Prague-based artist duo Mária Júdová and Andrej Boleslavský have been investigating the creative potential of technology for over a decade. Their work combines the exploration of technologically informed dance practices with participatory performances, body movement, and time and space.

Their latest work, DUST, is a multidisciplinary project that aims to transform the way people see and experience contemporary dance through an immersive Virtual Reality experience.

In their Lunchtime Talk, Mária and Andrej talked us through the process of research and development so far.

Here are five headlines:

  • Prior to DUST, Mária and Andrej explored visualising the biometric data of a dancer by attaching sensors to the dancer’s body and feeding back the data collected in real-time. This enabled the dancer to respond to and improvise with their own data through movement. They found that the data sets were so large it was difficult for the dancer to process it quickly in a meaningful way.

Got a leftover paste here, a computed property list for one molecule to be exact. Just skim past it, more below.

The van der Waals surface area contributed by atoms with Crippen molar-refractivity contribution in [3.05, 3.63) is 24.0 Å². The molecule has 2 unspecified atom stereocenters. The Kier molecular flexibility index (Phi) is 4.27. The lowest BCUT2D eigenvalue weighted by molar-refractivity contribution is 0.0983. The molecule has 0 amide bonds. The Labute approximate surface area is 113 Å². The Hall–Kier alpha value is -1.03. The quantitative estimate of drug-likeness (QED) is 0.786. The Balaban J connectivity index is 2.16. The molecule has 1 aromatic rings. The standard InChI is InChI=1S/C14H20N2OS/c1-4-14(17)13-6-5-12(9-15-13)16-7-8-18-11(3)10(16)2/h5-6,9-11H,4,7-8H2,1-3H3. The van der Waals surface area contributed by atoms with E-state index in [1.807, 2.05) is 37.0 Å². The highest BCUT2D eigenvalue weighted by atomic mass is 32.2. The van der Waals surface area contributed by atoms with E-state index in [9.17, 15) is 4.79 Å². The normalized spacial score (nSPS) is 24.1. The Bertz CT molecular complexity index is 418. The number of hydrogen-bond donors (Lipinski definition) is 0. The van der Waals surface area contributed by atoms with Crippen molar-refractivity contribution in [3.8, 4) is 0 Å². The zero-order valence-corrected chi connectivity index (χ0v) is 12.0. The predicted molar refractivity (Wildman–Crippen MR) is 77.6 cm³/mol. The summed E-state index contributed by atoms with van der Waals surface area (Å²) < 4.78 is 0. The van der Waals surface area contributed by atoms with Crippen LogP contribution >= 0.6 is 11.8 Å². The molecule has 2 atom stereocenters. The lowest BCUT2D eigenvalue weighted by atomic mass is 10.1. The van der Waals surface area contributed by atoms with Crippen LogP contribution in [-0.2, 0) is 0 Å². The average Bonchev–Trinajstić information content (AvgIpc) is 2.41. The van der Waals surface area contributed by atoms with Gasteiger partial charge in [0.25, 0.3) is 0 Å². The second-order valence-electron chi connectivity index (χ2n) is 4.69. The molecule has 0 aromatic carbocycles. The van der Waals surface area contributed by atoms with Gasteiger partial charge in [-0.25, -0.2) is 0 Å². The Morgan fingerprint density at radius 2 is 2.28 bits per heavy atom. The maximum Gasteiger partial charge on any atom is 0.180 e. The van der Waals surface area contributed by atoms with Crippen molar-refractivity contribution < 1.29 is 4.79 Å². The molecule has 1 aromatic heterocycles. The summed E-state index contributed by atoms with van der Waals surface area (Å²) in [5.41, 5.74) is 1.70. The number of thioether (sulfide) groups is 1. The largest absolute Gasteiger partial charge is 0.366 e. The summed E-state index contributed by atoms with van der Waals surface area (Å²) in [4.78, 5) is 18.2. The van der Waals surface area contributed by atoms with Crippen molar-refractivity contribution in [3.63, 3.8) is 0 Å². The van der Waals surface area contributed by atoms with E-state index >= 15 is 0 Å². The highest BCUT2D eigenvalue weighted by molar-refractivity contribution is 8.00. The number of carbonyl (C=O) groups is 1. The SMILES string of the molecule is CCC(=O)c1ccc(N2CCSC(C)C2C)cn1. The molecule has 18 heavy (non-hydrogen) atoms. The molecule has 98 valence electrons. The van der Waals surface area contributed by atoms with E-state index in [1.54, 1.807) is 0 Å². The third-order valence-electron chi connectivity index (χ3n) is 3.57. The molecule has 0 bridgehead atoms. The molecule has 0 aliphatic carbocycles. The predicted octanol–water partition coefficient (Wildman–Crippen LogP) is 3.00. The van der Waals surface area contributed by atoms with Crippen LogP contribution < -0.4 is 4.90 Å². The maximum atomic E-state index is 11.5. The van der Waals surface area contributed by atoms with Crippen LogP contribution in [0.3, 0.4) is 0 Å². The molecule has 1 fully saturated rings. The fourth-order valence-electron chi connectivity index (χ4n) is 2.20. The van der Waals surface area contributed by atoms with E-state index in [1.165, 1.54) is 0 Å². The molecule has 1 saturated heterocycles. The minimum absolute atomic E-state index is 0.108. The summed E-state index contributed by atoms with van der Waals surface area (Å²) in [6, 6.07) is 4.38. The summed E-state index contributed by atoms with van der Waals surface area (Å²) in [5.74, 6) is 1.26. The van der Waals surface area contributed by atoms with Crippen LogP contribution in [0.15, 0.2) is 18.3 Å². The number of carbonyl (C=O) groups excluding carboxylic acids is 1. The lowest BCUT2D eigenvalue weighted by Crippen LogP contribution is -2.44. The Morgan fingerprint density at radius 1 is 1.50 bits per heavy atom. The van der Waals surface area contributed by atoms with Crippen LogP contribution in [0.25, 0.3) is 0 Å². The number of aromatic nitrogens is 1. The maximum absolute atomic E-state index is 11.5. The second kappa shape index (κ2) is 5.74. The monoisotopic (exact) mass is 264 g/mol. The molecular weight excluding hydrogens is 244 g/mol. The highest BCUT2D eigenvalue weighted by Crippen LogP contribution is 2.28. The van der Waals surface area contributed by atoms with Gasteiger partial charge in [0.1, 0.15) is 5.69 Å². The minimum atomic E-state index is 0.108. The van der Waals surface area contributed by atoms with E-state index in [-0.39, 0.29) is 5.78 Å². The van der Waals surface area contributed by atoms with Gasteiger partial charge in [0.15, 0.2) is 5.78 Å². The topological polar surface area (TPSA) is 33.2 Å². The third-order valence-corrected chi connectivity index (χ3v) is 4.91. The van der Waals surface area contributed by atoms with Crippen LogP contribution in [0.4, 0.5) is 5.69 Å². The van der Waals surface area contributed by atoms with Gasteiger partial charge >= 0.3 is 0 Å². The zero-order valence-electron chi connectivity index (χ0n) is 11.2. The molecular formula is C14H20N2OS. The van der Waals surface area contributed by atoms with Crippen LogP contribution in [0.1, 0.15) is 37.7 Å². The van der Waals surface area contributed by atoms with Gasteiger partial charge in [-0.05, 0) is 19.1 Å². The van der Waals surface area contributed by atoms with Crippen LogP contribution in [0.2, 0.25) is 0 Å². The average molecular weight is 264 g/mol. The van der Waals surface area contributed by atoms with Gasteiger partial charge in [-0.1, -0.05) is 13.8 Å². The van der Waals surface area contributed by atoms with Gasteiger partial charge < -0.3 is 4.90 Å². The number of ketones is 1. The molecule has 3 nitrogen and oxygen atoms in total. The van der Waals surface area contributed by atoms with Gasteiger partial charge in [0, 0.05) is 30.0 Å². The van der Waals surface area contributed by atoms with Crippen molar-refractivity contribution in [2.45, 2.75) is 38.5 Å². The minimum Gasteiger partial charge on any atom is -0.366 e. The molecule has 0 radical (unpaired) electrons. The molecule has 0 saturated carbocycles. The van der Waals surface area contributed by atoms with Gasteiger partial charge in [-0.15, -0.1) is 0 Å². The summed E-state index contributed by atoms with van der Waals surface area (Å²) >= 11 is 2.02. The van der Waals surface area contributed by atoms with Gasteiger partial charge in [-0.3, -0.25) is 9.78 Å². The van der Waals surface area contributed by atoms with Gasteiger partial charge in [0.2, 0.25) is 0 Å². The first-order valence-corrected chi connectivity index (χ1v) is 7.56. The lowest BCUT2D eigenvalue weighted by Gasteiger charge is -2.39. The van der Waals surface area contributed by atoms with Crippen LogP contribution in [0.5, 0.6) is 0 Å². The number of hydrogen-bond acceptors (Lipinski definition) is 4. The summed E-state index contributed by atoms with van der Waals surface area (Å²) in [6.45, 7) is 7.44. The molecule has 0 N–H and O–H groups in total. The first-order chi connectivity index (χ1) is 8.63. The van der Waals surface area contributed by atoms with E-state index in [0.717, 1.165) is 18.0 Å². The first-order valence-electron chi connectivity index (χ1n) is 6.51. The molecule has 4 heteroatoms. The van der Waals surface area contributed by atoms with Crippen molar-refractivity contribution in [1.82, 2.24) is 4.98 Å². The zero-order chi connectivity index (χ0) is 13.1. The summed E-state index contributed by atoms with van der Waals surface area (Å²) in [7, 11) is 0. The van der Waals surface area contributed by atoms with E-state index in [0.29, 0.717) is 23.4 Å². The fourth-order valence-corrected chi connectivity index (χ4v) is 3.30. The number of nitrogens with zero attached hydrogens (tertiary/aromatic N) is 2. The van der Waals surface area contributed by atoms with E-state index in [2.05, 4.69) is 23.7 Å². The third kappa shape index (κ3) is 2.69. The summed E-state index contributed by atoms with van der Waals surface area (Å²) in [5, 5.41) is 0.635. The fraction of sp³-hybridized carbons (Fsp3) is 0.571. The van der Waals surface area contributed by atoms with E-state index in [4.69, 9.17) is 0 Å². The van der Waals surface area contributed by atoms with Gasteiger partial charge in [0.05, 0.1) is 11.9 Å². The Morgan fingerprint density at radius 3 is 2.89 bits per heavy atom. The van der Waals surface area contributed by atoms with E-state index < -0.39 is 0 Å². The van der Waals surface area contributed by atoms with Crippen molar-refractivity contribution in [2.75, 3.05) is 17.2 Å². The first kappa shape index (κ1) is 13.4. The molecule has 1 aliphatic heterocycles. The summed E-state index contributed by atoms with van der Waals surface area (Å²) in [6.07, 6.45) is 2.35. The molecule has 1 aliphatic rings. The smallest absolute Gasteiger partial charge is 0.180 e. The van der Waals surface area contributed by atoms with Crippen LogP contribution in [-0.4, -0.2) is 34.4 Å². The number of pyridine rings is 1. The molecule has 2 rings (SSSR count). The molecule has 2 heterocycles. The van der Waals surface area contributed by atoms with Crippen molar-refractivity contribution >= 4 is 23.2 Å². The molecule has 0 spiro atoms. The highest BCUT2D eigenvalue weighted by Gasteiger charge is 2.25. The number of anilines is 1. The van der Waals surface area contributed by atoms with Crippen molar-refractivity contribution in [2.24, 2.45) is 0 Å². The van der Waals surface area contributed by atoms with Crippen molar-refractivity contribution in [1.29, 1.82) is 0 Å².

• In DUST, they collaborated with dancers, choreographers and coders in an iterative process to quickly generate and test ideas using volumetric capture to record a dance performance and present it to an audience in VR. You can see the volumetric capture set up here.

  • Mária and Andrej are interested in exploring the notion of presence when experiencing dance through VR as opposed to a traditional theatre setting. VR users have a physical presence within the virtual world, enabling them to interact with the performer in new ways. In VR you are not restricted to the same laws of physics, the audience can embody any point of view.

  • In DUST, the audience member is a dust particle floating around the dancer in virtual space. Through experimentation with presence, perspective and physical immersion, DUST gives its audience a unique perspective.

  • Audience members responded to DUST in a variety ways - some people tried to touch the dancer, others tried to avoid any virtual touch with the dancer and some people were physically moving and improvising along with the performance.

Studio themes